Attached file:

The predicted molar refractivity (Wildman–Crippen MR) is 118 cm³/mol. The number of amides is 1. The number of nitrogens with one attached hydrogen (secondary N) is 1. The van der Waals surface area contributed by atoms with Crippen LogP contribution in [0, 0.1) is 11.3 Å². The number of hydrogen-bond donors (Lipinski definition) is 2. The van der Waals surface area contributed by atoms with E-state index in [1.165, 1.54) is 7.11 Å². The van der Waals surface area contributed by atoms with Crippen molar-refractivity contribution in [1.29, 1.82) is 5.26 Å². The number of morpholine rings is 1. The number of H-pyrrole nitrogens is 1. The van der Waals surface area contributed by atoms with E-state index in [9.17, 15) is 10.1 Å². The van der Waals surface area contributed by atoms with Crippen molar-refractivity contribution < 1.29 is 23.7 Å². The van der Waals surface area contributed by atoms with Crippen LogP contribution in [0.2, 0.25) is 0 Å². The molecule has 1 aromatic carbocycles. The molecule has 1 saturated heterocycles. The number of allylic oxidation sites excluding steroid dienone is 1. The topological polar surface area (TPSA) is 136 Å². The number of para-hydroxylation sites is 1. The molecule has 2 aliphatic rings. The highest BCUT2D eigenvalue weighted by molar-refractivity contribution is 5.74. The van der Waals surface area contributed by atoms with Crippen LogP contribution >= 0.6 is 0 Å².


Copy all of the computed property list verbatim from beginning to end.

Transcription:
The predicted molar refractivity (Wildman–Crippen MR) is 118 cm³/mol. The number of amides is 1. The number of nitrogens with one attached hydrogen (secondary N) is 1. The van der Waals surface area contributed by atoms with Crippen LogP contribution in [0, 0.1) is 11.3 Å². The number of hydrogen-bond donors (Lipinski definition) is 2. The van der Waals surface area contributed by atoms with E-state index in [1.165, 1.54) is 7.11 Å². The van der Waals surface area contributed by atoms with Crippen molar-refractivity contribution in [1.29, 1.82) is 5.26 Å². The number of morpholine rings is 1. The number of H-pyrrole nitrogens is 1. The van der Waals surface area contributed by atoms with E-state index in [9.17, 15) is 10.1 Å². The van der Waals surface area contributed by atoms with Crippen molar-refractivity contribution < 1.29 is 23.7 Å². The van der Waals surface area contributed by atoms with Crippen LogP contribution in [0.2, 0.25) is 0 Å². The molecule has 1 aromatic carbocycles. The molecule has 1 saturated heterocycles. The number of allylic oxidation sites excluding steroid dienone is 1. The topological polar surface area (TPSA) is 136 Å². The number of para-hydroxylation sites is 1. The molecule has 2 aliphatic rings. The highest BCUT2D eigenvalue weighted by molar-refractivity contribution is 5.74. The van der Waals surface area contributed by atoms with Crippen LogP contribution >= 0.6 is 0 Å².